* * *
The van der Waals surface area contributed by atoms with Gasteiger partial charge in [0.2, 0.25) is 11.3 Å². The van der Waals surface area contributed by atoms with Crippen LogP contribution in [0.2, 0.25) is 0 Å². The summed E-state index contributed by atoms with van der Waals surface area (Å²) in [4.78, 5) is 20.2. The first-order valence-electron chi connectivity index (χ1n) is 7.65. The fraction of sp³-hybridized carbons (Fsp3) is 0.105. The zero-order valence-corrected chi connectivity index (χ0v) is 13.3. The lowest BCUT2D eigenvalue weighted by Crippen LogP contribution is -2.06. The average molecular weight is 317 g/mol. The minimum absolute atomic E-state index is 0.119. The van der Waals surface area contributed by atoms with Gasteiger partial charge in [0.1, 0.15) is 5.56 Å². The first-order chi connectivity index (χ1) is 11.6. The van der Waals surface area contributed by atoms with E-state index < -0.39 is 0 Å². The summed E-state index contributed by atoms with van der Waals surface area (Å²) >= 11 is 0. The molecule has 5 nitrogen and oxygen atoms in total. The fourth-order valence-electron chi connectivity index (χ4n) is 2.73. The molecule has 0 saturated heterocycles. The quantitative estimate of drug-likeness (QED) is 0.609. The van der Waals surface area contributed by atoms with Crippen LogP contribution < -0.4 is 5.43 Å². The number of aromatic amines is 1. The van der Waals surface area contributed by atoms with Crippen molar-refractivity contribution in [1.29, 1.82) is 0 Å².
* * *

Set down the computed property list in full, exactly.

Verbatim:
The van der Waals surface area contributed by atoms with Gasteiger partial charge in [0.2, 0.25) is 11.3 Å². The van der Waals surface area contributed by atoms with Crippen LogP contribution in [0.2, 0.25) is 0 Å². The summed E-state index contributed by atoms with van der Waals surface area (Å²) in [4.78, 5) is 20.2. The first-order valence-electron chi connectivity index (χ1n) is 7.65. The fraction of sp³-hybridized carbons (Fsp3) is 0.105. The zero-order valence-corrected chi connectivity index (χ0v) is 13.3. The lowest BCUT2D eigenvalue weighted by Crippen LogP contribution is -2.06. The average molecular weight is 317 g/mol. The minimum absolute atomic E-state index is 0.119. The van der Waals surface area contributed by atoms with Gasteiger partial charge in [0.1, 0.15) is 5.56 Å². The first-order chi connectivity index (χ1) is 11.6. The van der Waals surface area contributed by atoms with E-state index < -0.39 is 0 Å². The summed E-state index contributed by atoms with van der Waals surface area (Å²) >= 11 is 0. The molecule has 5 nitrogen and oxygen atoms in total. The fourth-order valence-electron chi connectivity index (χ4n) is 2.73. The molecule has 0 saturated heterocycles. The quantitative estimate of drug-likeness (QED) is 0.609. The van der Waals surface area contributed by atoms with Crippen LogP contribution < -0.4 is 5.43 Å². The number of aromatic amines is 1. The van der Waals surface area contributed by atoms with Crippen molar-refractivity contribution in [1.29, 1.82) is 0 Å².